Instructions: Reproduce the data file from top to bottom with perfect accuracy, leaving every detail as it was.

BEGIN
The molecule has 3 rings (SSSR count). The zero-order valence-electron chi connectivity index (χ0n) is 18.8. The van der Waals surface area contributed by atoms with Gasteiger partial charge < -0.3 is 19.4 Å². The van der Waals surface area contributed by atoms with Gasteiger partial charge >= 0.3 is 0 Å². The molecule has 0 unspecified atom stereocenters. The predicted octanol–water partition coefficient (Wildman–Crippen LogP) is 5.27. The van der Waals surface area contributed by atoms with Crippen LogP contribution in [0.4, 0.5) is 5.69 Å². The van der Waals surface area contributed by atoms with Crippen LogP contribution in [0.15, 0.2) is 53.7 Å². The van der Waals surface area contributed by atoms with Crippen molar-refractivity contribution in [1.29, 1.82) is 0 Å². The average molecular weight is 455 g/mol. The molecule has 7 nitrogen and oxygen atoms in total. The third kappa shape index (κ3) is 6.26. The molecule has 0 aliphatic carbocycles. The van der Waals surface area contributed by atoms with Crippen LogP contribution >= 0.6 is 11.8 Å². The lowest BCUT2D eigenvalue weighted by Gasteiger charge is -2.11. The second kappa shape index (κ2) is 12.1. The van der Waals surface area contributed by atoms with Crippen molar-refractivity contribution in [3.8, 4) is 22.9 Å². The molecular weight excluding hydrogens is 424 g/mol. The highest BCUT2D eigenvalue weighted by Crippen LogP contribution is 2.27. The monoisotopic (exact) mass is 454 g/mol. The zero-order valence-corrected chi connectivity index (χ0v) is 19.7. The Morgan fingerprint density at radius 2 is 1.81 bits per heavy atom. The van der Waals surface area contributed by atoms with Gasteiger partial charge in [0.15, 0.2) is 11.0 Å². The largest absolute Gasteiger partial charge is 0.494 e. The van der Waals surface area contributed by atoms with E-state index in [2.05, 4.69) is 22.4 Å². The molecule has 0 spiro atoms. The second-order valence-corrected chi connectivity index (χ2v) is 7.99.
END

The molecule has 3 rings (SSSR count). The zero-order valence-electron chi connectivity index (χ0n) is 18.8. The van der Waals surface area contributed by atoms with Gasteiger partial charge < -0.3 is 19.4 Å². The van der Waals surface area contributed by atoms with Gasteiger partial charge >= 0.3 is 0 Å². The molecule has 0 unspecified atom stereocenters. The predicted octanol–water partition coefficient (Wildman–Crippen LogP) is 5.27. The van der Waals surface area contributed by atoms with Crippen LogP contribution in [0.4, 0.5) is 5.69 Å². The van der Waals surface area contributed by atoms with Crippen LogP contribution in [0.15, 0.2) is 53.7 Å². The van der Waals surface area contributed by atoms with Crippen molar-refractivity contribution in [1.29, 1.82) is 0 Å². The average molecular weight is 455 g/mol. The molecule has 7 nitrogen and oxygen atoms in total. The third kappa shape index (κ3) is 6.26. The molecule has 0 aliphatic carbocycles. The van der Waals surface area contributed by atoms with Crippen LogP contribution >= 0.6 is 11.8 Å². The lowest BCUT2D eigenvalue weighted by Gasteiger charge is -2.11. The second kappa shape index (κ2) is 12.1. The van der Waals surface area contributed by atoms with Crippen molar-refractivity contribution in [3.8, 4) is 22.9 Å². The molecular weight excluding hydrogens is 424 g/mol. The highest BCUT2D eigenvalue weighted by Crippen LogP contribution is 2.27. The monoisotopic (exact) mass is 454 g/mol. The zero-order valence-corrected chi connectivity index (χ0v) is 19.7. The Morgan fingerprint density at radius 2 is 1.81 bits per heavy atom. The van der Waals surface area contributed by atoms with Gasteiger partial charge in [0.15, 0.2) is 11.0 Å². The largest absolute Gasteiger partial charge is 0.494 e. The van der Waals surface area contributed by atoms with E-state index in [2.05, 4.69) is 22.4 Å². The molecule has 0 spiro atoms. The second-order valence-corrected chi connectivity index (χ2v) is 7.99.